This morning's Indianapolis Star brings with it an op-ed piece by Tom John, Chairman of the Marion County Republican Party. In the piece, Tom John points in detail that Indianapolis Mayor Greg Ballard inherited significant problems from former Mayor Bart Peterson and that he has exercised strong leadership in trying to clean up those messes.
Well John has it half right.
Mayor Ballard absolutely did inherit problems from former Mayor Bart Peterson. The left over problems from the Peterson administration include the Capital Improvement Board and water company messes. John rightfully accounts for them. Then his piece falls apart when he claims that Mayor Ballard has risen to those challenges.
I have been involved in some of those left over Peterson issues. First came a situation last year when we noticed that the CIB was giving away public property in the RCA Dome to a private company, the Indiana Sports Corporation. We filed a lawsuit on the matter. Although the CIB never even bothered to put that decision in writing when it was made and it was undoubtedly done during Mayor Peterson's administration, Mayor Ballard fell on the sword for Mayor Peterson and then CIB President Fred Glass, defending the deal.
Next we learned that during the final week or two of Mayor Peterson's administration, after Mayor Peterson had lost re-election, a resolution was sneaked into a pile of resolutions considered by the Metropolitan Development Commission. The resolution changed a 22 year old agreement between the City and the Indiana Sports Corporation. The effect of the change, which is at best of dubious legality, was that it allowed the ISC to sell the property without paying the City a $6 million payment for early abandonment of the Pan Am plaza.
What has been Mayor Ballard's response to these last minute shenanigans regarding Pan Am? He has steadfastly defended the alteration of the 22 year old agreement to the point where he is using taxpayer funds to fight taxpayers who are seeking to recover the $6 million for the city that the ISC walked away with.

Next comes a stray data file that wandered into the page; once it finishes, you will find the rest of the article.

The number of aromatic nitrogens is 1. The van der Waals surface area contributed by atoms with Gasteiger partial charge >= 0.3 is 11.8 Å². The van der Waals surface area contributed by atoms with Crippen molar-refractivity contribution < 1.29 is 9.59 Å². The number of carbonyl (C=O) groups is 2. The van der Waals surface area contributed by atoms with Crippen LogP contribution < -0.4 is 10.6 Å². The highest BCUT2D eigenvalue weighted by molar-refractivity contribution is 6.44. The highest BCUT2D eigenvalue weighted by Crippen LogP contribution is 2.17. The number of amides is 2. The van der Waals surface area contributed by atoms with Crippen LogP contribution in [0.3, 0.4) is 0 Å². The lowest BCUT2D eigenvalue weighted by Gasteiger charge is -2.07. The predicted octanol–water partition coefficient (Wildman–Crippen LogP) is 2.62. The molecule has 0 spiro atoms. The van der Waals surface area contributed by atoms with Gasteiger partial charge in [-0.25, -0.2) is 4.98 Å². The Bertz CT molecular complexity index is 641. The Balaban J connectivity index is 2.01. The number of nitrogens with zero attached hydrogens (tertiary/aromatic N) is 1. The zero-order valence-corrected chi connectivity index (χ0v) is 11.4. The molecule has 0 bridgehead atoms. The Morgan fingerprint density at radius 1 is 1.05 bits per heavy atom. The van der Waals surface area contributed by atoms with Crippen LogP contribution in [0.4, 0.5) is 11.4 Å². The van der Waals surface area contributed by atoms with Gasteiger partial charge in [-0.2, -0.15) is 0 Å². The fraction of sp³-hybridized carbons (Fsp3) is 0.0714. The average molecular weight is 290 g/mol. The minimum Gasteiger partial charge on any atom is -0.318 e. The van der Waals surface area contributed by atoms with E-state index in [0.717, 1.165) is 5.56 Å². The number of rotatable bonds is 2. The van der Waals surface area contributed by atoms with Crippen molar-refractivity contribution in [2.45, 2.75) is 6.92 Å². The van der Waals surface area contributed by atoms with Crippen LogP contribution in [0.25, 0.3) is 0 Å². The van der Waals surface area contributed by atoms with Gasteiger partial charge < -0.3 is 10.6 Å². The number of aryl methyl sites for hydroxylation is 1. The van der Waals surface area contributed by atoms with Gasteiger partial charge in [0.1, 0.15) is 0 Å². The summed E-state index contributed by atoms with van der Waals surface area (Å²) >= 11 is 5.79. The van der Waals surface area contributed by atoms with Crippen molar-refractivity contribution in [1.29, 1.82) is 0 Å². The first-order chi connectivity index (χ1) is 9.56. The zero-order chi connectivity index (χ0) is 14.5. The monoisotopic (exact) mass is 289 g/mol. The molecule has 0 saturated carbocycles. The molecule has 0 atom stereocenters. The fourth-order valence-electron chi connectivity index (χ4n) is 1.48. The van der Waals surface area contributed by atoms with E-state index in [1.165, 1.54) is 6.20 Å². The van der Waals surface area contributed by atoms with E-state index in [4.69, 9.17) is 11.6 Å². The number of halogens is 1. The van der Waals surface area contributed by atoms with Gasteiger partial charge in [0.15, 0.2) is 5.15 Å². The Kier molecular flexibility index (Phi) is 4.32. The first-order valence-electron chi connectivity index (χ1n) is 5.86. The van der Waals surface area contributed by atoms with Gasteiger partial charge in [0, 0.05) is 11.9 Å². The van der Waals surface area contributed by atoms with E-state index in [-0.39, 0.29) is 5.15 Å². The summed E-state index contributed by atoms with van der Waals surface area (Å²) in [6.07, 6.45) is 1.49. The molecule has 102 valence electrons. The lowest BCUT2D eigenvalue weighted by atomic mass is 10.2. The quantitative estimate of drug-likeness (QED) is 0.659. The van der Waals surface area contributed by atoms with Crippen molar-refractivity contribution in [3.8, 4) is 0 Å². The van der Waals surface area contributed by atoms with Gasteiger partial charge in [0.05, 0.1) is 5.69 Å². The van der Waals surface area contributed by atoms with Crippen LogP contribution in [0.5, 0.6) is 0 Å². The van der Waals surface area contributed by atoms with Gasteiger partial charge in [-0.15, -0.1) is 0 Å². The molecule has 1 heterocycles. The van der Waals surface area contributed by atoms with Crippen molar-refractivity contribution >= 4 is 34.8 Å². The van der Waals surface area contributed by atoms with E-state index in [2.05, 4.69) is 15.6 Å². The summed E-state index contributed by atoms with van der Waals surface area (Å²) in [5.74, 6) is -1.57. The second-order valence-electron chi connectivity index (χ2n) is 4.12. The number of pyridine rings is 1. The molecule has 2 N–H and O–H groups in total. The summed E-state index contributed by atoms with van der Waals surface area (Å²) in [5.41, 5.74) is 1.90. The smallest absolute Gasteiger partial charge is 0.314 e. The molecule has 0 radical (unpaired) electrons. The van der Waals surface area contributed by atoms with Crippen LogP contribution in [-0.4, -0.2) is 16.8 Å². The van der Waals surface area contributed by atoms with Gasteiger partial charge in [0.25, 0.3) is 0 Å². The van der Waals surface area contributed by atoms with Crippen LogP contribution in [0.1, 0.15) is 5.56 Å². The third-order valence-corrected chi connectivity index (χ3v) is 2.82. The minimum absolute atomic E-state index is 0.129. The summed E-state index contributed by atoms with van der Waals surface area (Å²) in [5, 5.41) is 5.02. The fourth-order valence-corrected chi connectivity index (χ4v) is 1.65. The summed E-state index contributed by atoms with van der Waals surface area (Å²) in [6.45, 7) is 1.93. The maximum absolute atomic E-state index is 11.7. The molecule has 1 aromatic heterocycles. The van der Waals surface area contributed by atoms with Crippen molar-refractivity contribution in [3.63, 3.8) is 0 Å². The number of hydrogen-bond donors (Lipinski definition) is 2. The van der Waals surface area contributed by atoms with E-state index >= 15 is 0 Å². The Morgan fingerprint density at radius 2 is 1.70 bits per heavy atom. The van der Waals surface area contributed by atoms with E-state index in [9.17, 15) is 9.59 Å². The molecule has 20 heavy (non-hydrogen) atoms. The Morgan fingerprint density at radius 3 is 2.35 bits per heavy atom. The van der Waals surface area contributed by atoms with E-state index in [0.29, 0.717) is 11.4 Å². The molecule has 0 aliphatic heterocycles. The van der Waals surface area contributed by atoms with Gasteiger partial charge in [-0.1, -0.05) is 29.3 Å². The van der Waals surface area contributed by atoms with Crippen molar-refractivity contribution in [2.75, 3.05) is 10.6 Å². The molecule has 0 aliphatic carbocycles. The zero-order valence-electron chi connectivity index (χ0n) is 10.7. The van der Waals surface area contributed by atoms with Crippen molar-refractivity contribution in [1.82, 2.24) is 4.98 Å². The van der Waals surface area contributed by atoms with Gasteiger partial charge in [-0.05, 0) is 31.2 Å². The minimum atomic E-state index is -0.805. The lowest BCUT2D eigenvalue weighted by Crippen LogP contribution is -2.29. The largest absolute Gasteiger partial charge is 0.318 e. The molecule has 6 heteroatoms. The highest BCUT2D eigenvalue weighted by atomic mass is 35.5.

Mayor Ballard inherited one of the most restrictive gun return policies in the Midwest, and which is of questionable constitutionality. What was Mayor Ballard's response when it was challenged? Not only has he defended it, he has also suggested that Indy gun owners should have to undergo registration. Someone should tell Mayor Ballard that taking on gun owners is not a good move for a Republican.
Then you have the situation with the CIB. The CIB is in a deep financial hole because of the sweetheart deals negotiated with the Pacers and even more so with the Colts. Although we have or will be left with the cost of maintaining and operating Conseco Fieldhouse and Lucas Oil Stadium, we have given away to the Pacers and Colts almost all the revenue associated with the buildings.
What has been Mayor Ballard's response? Has he used the occasion to demand concessions from the Pacers and Colts to close the gap? Absolutely not. First, Mayor Ballard accepts without question that city taxpayers should give $15 million more to the Pacers, even though as demonstrated in the analysis of the Pacers' contract by Corey Schouten of the Indianapolis Business Journal, the team has almost no leverage to force the City to pick up the $15 million in operating costs as the team would have to pay an enormous penalty for cancelling the contract.
Instead of demanding concessions from the teams, at the threat of CIB bankruptcy if necessary, Mayor Ballard proposed a whole host of tax increases, including many hospitality taxes. And what is the spin he uses? It is extremely disingenuous. He claims that the CIB bailout is not about the sports teams at all, even though demonstrably the deficit is almost entirely due to the Pacers and Colts giveaways. Mayor Ballard says it is about downtown and the convention business. He talks about 66,000 hospitality workers in the Central Indiana area. Mayor Ballard ignores study after study that says that investing in professional sports is a bad investment.
Mayor Ballard talks about dominoes falling. Apparently he has not considered that increasing hospitality taxes further, which increases will put Indianapolis at the top of the cities when it comes to such taxes, might actually hurt the convention business, tourism and those very hospitality workers he claims to be trying to help. Now if you want to talk about falling dominoes, try raising taxes and see what effect it has on the city recruiting convention business.